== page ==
Compared with the genome of a normal cell, that of a cancer cell has sections that are missing, repeated or scrambled. Although some of the mutations are probably driving the cancer, others may have little relevance to the cancer’s progression. To understand which mutations are important in the development and spread of cancer, a multi-national team including researchers from the Broad Institute and the Dana-Farber Cancer Institute have studied over 3000 primary human cancer specimens representing more than 26 cancer types, including lung, prostate, breast, ovarian, colon, oesophageal, liver, brain, and blood cancers.
Classically, cancers have been classified (and treated) by their tissue of origin but, more recently, it has been realised that oncogenes are not restricted to one type of cancer. In the new study, the team found that amplifications and deletions of regions of the genome, known as somatic copy-number alterations or SCNAs, are not evenly distributed across the cancer genome but are concentrated in less gene-rich regions where they may be better tolerated. As with other mutations seen in cancer cells, many SCNAs may not play an important role in cancer growth but some will identify genes that help to promote and maintain cancers.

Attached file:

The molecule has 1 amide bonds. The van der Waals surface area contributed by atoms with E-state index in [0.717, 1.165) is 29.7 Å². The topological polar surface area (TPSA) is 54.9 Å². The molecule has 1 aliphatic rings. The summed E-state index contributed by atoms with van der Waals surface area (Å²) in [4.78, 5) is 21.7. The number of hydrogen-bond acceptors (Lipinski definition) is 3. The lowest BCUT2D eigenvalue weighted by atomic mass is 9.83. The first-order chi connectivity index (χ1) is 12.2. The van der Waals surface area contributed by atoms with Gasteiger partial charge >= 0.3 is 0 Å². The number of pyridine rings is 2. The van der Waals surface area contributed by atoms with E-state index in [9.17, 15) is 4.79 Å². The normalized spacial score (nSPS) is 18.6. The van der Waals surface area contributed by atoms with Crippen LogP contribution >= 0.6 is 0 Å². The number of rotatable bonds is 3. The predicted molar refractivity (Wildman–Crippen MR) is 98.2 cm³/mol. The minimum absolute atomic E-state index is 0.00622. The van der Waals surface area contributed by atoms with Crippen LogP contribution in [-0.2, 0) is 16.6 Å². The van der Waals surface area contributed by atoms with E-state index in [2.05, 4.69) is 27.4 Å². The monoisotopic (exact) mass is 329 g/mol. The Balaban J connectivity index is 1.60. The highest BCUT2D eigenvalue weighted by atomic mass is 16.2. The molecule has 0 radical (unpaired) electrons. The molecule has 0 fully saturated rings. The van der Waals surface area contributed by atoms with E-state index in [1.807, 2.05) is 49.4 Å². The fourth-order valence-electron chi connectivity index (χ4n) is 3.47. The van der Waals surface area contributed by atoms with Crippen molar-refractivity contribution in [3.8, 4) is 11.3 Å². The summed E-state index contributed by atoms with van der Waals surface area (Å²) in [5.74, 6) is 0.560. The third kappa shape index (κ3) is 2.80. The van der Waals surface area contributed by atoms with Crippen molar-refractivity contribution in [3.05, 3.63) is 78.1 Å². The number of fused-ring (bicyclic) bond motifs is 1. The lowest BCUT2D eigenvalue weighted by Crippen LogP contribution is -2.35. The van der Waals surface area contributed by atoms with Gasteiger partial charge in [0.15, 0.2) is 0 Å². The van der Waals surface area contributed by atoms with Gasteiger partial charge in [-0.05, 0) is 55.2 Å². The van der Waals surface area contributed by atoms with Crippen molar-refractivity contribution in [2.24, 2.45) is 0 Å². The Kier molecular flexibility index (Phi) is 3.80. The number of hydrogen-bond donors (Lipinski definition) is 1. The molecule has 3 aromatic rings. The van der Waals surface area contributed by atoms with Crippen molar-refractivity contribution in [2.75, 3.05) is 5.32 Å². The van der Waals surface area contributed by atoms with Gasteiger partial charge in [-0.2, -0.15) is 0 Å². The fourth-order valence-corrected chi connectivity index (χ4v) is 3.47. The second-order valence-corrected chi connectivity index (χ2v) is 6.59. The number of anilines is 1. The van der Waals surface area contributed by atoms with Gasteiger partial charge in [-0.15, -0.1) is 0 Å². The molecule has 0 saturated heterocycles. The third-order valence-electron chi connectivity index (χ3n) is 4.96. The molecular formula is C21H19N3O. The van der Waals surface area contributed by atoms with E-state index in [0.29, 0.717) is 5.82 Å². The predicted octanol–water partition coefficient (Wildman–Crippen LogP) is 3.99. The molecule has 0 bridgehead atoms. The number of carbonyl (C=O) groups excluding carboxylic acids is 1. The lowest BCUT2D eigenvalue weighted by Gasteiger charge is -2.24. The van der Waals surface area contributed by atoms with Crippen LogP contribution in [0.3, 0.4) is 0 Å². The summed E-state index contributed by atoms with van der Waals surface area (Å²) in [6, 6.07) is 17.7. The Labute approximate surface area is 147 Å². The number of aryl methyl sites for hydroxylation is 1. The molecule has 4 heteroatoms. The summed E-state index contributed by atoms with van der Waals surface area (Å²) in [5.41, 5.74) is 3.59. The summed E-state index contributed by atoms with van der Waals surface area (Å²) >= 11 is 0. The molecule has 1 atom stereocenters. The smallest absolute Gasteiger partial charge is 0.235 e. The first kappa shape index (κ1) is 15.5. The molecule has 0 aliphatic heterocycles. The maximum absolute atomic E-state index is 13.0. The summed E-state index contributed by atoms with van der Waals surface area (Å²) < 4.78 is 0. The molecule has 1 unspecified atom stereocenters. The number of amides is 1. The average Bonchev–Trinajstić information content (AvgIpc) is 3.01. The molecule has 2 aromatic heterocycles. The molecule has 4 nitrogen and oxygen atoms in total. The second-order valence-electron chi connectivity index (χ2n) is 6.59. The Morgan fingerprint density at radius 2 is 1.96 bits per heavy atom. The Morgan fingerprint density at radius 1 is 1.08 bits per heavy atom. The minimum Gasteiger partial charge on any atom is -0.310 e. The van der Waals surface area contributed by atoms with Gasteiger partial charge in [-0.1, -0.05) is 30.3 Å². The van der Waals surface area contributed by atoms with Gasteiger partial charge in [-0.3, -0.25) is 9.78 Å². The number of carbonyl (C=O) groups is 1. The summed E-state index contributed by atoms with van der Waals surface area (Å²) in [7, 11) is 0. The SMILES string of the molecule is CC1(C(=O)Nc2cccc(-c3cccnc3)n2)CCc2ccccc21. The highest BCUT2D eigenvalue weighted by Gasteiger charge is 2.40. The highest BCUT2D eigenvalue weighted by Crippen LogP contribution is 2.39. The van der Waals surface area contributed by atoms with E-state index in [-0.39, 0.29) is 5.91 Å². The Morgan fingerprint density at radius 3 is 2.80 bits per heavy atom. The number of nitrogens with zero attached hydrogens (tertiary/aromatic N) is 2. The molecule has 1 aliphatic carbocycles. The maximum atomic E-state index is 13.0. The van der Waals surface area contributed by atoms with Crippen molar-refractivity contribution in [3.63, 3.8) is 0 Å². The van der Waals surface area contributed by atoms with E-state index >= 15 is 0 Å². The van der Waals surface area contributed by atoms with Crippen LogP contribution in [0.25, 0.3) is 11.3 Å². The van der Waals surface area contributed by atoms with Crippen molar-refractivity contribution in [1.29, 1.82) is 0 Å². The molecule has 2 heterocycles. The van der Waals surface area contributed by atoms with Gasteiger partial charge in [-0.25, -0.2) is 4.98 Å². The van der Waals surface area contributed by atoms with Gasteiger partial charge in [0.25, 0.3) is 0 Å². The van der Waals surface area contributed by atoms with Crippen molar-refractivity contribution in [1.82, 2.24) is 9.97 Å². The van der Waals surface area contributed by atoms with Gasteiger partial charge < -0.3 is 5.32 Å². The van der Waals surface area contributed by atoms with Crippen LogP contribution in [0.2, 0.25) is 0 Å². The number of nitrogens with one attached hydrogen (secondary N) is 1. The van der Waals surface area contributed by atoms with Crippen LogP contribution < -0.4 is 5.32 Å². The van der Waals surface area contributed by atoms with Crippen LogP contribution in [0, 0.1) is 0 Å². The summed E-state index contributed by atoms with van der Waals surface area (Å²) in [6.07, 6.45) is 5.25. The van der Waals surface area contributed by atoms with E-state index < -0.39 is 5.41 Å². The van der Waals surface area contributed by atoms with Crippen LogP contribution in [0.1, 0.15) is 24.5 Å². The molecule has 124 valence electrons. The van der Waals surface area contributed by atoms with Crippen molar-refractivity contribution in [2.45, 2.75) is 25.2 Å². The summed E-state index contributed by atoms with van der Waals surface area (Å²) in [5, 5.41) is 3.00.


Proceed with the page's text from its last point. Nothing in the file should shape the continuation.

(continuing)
The most common SCNAs were found to be either relatively long (the length of an entire chromosome or a single chromosome arm) or short (about 1.8 million base pairs). More than 150 regions of short, or focal, SCNA – which because of their compact size are more likely to pinpoint important cancer-linked genes – were found to be altered at significant frequency across several cancer types. Of these, 122 did not coincide with genes already known to be amplified or deleted in cancer but the team also found copy number changes in BCL2 family genes – which are already linked to cancer and are the target of some cancer drugs – in over half of all samples. Most focal SCNAs were not unique to one type of cancer suggesting that common genetic mutations underlie different types of tumour, a finding which may lead to improved diagnosis and more targeted treatments for cancer.